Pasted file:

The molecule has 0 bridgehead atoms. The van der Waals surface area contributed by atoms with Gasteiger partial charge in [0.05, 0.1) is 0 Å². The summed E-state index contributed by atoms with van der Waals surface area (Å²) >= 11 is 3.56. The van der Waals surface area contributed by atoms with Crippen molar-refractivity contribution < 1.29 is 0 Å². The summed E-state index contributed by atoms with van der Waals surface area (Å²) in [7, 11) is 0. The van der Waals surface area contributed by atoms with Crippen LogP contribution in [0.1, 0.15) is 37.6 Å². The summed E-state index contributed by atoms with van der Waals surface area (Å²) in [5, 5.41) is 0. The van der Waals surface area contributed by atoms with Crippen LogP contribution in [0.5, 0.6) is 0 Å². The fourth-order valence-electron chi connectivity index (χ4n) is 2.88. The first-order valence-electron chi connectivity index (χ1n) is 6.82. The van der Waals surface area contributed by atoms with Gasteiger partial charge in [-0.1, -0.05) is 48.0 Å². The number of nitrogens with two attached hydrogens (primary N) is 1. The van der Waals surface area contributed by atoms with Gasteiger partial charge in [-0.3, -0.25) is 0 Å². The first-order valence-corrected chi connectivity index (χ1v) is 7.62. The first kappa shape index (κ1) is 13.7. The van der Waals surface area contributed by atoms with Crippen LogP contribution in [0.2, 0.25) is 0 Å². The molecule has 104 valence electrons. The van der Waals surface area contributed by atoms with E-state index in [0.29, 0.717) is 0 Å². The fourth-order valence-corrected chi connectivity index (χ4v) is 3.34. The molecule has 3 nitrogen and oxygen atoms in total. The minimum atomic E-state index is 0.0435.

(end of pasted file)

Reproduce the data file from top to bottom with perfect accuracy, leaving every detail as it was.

The molecule has 0 bridgehead atoms. The van der Waals surface area contributed by atoms with Gasteiger partial charge in [0.05, 0.1) is 0 Å². The summed E-state index contributed by atoms with van der Waals surface area (Å²) >= 11 is 3.56. The van der Waals surface area contributed by atoms with Crippen molar-refractivity contribution < 1.29 is 0 Å². The summed E-state index contributed by atoms with van der Waals surface area (Å²) in [7, 11) is 0. The van der Waals surface area contributed by atoms with Crippen LogP contribution in [0.1, 0.15) is 37.6 Å². The summed E-state index contributed by atoms with van der Waals surface area (Å²) in [5, 5.41) is 0. The van der Waals surface area contributed by atoms with Crippen LogP contribution in [0.5, 0.6) is 0 Å². The fourth-order valence-electron chi connectivity index (χ4n) is 2.88. The first-order valence-electron chi connectivity index (χ1n) is 6.82. The van der Waals surface area contributed by atoms with Gasteiger partial charge in [-0.1, -0.05) is 48.0 Å². The number of nitrogens with two attached hydrogens (primary N) is 1. The van der Waals surface area contributed by atoms with Gasteiger partial charge in [-0.3, -0.25) is 0 Å². The first-order valence-corrected chi connectivity index (χ1v) is 7.62. The first kappa shape index (κ1) is 13.7. The van der Waals surface area contributed by atoms with Crippen LogP contribution in [0.2, 0.25) is 0 Å². The molecule has 104 valence electrons. The van der Waals surface area contributed by atoms with E-state index in [0.29, 0.717) is 0 Å². The fourth-order valence-corrected chi connectivity index (χ4v) is 3.34. The molecule has 3 nitrogen and oxygen atoms in total. The minimum atomic E-state index is 0.0435.